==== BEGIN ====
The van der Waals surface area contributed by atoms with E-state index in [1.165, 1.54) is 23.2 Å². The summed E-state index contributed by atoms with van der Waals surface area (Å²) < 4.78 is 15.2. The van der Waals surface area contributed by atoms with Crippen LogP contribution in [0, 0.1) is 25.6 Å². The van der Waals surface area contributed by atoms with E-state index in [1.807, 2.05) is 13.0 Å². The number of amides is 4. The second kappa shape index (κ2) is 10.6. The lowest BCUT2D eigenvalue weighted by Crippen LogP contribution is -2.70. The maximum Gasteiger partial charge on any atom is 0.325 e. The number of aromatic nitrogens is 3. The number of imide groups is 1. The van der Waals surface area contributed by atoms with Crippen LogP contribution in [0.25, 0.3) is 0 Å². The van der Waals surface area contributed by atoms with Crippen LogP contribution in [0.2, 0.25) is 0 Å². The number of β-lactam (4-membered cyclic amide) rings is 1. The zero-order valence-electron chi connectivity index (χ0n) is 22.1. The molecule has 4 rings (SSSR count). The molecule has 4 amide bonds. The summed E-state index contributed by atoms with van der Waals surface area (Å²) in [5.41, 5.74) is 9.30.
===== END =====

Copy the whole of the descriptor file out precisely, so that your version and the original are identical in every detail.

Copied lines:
The van der Waals surface area contributed by atoms with E-state index in [1.165, 1.54) is 23.2 Å². The summed E-state index contributed by atoms with van der Waals surface area (Å²) < 4.78 is 15.2. The van der Waals surface area contributed by atoms with Crippen LogP contribution in [0, 0.1) is 25.6 Å². The van der Waals surface area contributed by atoms with E-state index in [1.807, 2.05) is 13.0 Å². The number of amides is 4. The second kappa shape index (κ2) is 10.6. The lowest BCUT2D eigenvalue weighted by Crippen LogP contribution is -2.70. The maximum Gasteiger partial charge on any atom is 0.325 e. The number of aromatic nitrogens is 3. The number of imide groups is 1. The van der Waals surface area contributed by atoms with Crippen LogP contribution in [0.25, 0.3) is 0 Å². The van der Waals surface area contributed by atoms with Crippen LogP contribution in [0.2, 0.25) is 0 Å². The number of β-lactam (4-membered cyclic amide) rings is 1. The zero-order valence-electron chi connectivity index (χ0n) is 22.1. The molecule has 4 rings (SSSR count). The molecule has 4 amide bonds. The summed E-state index contributed by atoms with van der Waals surface area (Å²) in [5.41, 5.74) is 9.30.